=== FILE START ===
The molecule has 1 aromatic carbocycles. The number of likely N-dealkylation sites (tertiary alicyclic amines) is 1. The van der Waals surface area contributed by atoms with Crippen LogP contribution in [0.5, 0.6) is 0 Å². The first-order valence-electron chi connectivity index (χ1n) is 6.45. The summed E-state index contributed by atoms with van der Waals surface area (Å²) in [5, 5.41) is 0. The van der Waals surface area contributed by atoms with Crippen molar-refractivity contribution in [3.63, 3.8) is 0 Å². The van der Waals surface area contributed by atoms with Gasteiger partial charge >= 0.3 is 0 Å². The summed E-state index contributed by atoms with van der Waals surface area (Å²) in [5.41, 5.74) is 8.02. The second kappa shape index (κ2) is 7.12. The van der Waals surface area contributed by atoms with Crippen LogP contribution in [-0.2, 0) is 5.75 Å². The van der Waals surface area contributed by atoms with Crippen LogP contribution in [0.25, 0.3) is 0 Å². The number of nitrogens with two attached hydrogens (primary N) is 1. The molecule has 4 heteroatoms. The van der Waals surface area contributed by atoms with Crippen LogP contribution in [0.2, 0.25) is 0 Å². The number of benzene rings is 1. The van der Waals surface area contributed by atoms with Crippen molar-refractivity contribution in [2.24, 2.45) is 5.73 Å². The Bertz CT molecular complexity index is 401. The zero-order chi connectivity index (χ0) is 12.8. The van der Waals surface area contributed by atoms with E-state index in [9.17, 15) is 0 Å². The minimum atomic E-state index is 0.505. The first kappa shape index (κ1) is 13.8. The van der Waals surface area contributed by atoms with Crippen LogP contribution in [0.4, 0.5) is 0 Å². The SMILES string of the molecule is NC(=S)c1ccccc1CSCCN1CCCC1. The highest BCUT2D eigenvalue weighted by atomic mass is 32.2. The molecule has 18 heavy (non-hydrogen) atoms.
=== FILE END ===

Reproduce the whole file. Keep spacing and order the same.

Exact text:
The molecule has 1 aromatic carbocycles. The number of likely N-dealkylation sites (tertiary alicyclic amines) is 1. The van der Waals surface area contributed by atoms with Crippen LogP contribution in [0.5, 0.6) is 0 Å². The first-order valence-electron chi connectivity index (χ1n) is 6.45. The summed E-state index contributed by atoms with van der Waals surface area (Å²) in [5, 5.41) is 0. The van der Waals surface area contributed by atoms with Crippen molar-refractivity contribution in [3.63, 3.8) is 0 Å². The van der Waals surface area contributed by atoms with Gasteiger partial charge >= 0.3 is 0 Å². The summed E-state index contributed by atoms with van der Waals surface area (Å²) in [5.41, 5.74) is 8.02. The second kappa shape index (κ2) is 7.12. The van der Waals surface area contributed by atoms with Crippen LogP contribution in [-0.2, 0) is 5.75 Å². The van der Waals surface area contributed by atoms with Crippen LogP contribution in [0.25, 0.3) is 0 Å². The number of nitrogens with two attached hydrogens (primary N) is 1. The molecule has 4 heteroatoms. The van der Waals surface area contributed by atoms with Crippen LogP contribution in [0.2, 0.25) is 0 Å². The number of benzene rings is 1. The van der Waals surface area contributed by atoms with Crippen molar-refractivity contribution in [2.24, 2.45) is 5.73 Å². The Bertz CT molecular complexity index is 401. The zero-order chi connectivity index (χ0) is 12.8. The van der Waals surface area contributed by atoms with E-state index in [9.17, 15) is 0 Å². The minimum atomic E-state index is 0.505. The first kappa shape index (κ1) is 13.8. The van der Waals surface area contributed by atoms with Crippen LogP contribution in [0.4, 0.5) is 0 Å². The SMILES string of the molecule is NC(=S)c1ccccc1CSCCN1CCCC1. The highest BCUT2D eigenvalue weighted by atomic mass is 32.2. The molecule has 18 heavy (non-hydrogen) atoms.